This past Christmas my brother-in-law’s family bought me an extract kit as a gift. It was a milk stout kit from Blackstone Valley Brewing in Rhode Island (recipe below). While very thoughtful gift, iy wasn’t something I was expecting. I mean, I don’t do extract anymore. With occasional parti-gyle when I do big beers I don’t use extract at all. Let me tell you something up front, I enjoyed it so much.
First and foremost, the entire brew day totaled 3 hours. That was from when I first started filling my kettle until the time I finished clean-up. All-grain brewers can attest that their days are, at a minimum, 5 hours and that’s with all the prep happening the days before.
This was a, “one pot” brew too! I didn’t have to lug out my HLT, mash tun, both my burners, pump, and big keggle. Since I didn’t use them all I didn’t have to clean them. I just used my $23 8 gallon tamale pot that I typically just use as a HLT (hot liquor tank, AKA hot water container for sparging).
I realized that I was able to compress the day as well by filling up my kettle with about 2.5 gallons of water and heating it up in the house on the stove. While that was heating on the stove I eye-balled the volume of water I thought I would need to “top off” the wort after my specialty grains were done steeping. I put that water on the stove, turned up the heat all the way and went about my business. I know the “extra pot” takes about 45 minutes to get boiling when I make pasta, so that worked out well. When it got the kettle water to 160 degrees I put my steeping grains in, put the lid on and shut off the heat.
As the grains were steeping and the other water was heating up I had 45 minutes to do other things. I went outside to get my propane burner and tank. I also got the rest of my ingredients and got some hot water prepared to loosen up my LME.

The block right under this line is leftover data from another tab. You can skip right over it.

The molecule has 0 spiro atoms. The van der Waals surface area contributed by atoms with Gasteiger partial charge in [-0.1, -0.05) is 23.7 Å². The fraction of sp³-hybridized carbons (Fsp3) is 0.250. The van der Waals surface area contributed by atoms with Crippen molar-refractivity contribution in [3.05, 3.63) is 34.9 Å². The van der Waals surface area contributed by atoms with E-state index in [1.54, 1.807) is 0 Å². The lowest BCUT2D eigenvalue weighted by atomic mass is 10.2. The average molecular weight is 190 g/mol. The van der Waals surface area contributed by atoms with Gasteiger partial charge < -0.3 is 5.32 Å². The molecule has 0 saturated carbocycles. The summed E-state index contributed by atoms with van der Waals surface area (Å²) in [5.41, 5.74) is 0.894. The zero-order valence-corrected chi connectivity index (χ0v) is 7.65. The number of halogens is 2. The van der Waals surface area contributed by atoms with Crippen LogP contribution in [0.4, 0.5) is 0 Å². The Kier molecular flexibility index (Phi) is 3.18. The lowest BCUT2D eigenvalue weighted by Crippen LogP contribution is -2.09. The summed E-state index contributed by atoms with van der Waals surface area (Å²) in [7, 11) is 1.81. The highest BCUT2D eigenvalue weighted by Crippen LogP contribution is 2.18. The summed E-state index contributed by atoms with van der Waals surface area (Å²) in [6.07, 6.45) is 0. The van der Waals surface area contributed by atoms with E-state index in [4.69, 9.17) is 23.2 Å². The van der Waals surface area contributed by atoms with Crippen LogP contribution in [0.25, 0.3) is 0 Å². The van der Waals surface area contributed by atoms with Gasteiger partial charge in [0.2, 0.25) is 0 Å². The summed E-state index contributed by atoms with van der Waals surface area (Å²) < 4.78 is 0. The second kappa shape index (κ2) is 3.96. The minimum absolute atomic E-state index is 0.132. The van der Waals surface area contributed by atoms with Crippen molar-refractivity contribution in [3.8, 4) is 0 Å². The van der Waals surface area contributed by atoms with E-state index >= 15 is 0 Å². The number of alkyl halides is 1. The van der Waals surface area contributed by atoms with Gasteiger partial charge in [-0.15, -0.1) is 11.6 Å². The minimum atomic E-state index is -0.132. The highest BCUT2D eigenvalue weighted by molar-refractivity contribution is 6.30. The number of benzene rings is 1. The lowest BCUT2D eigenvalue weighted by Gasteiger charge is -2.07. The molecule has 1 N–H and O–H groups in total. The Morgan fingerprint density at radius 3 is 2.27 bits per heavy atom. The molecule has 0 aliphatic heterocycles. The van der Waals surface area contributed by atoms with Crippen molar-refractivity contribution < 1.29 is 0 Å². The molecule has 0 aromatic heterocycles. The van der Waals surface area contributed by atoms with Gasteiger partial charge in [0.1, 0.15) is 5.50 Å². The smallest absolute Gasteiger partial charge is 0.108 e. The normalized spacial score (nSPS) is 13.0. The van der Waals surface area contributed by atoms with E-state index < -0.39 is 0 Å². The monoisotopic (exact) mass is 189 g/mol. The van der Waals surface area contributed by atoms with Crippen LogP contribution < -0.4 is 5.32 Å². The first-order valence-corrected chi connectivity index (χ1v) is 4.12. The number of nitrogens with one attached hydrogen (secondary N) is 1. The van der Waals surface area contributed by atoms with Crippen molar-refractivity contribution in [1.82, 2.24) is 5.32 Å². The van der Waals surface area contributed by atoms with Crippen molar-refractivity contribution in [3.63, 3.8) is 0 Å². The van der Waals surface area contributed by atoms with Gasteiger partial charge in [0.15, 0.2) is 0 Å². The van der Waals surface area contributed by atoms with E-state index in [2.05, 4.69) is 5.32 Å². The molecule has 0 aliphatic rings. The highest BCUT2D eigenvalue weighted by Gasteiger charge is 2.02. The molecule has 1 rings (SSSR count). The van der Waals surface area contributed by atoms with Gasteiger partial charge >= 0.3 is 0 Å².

I also checked online to see if I was missing something from my memory, because this was working out so well. My memory (in this case) was still in tact, because I didn’t miss anything.
Once my 45 minutes was up, I took out the grains and added my LME and gave it a good stir. I moved the kettle outside and fired up the burner to get a boil going. I then took the boiling water off the stove and topped off the kettle water. This helped raise the temp while getting my water to the right level. 55 minutes after putting my steeping grains in the kettle a boil was happening. At this point in an AG process I’d be doing my first runnings. At this point I was boiling!
The hot break happened real fast and I tossed the 60 minutes hops in a paint strainer bag and clipped it to my kettle. My DIY hop strainer set-up was too big for this kettle. I had one more charge of hops, and other boil additions around 10 minutes and that was it. My wort chiller put the wort to pitching temp in about 10 minutes. This had a lot to do with the fact that my ground water was very cold.
I put the wort in the fermentor, pitched the yeast and started cleaning up. That was no problem whatsoever because I had so little to clean.
And that was it, start to finish done in 3 hours. It just started fermenting and I won’t have a chance to taste this anytime soon (have a lot in the pipeline) but I was able to make another 5 gallons of beer all before lunch. Had this been an AG day, I would have been out there until at last mid-afternoon.
While the beer was brewing I called my brother-in-law to tell him how much I was enjoying making this beer.
I hope this has inspired you AG brewers to try an extant batch and remember how easy it was to make and remind you of when you first started brewing beer. I had a blast doing it and hope you will too!
Name: Milk Stout
OG: 1.055 – 1.065
FG: 1.012 – 1.018
- 3# Dark DME
- 3# Dark LME
- Steeping grains
- 0.75# Chocolate Wheat Malt
- 0.5# Caramunich 1 Malt
- 0.25# Roasted Barley
- Boil additions
- 1 oz Bramling Cross @60
- 1 oz East Kent Goldings @ 20
- 0.5# lactose @ 15
- 1 tsp Irish moss @10
- Yeast: US04
Thanks to Charlie at Blackstone Valley Brewing for allowing me to post the recipe.